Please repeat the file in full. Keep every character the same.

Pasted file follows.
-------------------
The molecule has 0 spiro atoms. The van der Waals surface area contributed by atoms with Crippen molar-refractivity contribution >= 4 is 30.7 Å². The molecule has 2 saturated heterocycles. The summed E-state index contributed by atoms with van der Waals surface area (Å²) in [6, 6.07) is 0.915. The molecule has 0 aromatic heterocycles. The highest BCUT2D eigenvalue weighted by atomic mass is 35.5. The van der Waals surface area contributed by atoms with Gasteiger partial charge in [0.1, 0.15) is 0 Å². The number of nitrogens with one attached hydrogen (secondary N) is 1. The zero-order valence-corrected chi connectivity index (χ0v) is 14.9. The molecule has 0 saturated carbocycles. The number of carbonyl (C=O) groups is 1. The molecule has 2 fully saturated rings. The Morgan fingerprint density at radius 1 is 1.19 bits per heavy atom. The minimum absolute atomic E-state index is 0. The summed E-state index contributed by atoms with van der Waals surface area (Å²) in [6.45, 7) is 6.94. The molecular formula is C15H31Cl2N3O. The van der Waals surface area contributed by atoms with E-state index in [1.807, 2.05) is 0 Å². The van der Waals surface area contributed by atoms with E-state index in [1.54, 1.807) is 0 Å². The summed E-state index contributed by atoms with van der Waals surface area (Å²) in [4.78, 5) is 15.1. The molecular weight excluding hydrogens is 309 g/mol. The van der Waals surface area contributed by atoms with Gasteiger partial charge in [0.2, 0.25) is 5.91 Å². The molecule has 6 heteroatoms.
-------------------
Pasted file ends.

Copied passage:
The molecule has 0 spiro atoms. The van der Waals surface area contributed by atoms with Crippen molar-refractivity contribution >= 4 is 30.7 Å². The molecule has 2 saturated heterocycles. The summed E-state index contributed by atoms with van der Waals surface area (Å²) in [6, 6.07) is 0.915. The molecule has 0 aromatic heterocycles. The highest BCUT2D eigenvalue weighted by atomic mass is 35.5. The van der Waals surface area contributed by atoms with Gasteiger partial charge in [0.1, 0.15) is 0 Å². The number of nitrogens with one attached hydrogen (secondary N) is 1. The zero-order valence-corrected chi connectivity index (χ0v) is 14.9. The molecule has 0 saturated carbocycles. The number of carbonyl (C=O) groups is 1. The molecule has 2 fully saturated rings. The Morgan fingerprint density at radius 1 is 1.19 bits per heavy atom. The minimum absolute atomic E-state index is 0. The summed E-state index contributed by atoms with van der Waals surface area (Å²) in [6.45, 7) is 6.94. The molecular formula is C15H31Cl2N3O. The van der Waals surface area contributed by atoms with E-state index in [1.807, 2.05) is 0 Å². The van der Waals surface area contributed by atoms with E-state index in [1.54, 1.807) is 0 Å². The summed E-state index contributed by atoms with van der Waals surface area (Å²) in [4.78, 5) is 15.1. The molecular weight excluding hydrogens is 309 g/mol. The van der Waals surface area contributed by atoms with Gasteiger partial charge in [0.2, 0.25) is 5.91 Å². The molecule has 6 heteroatoms.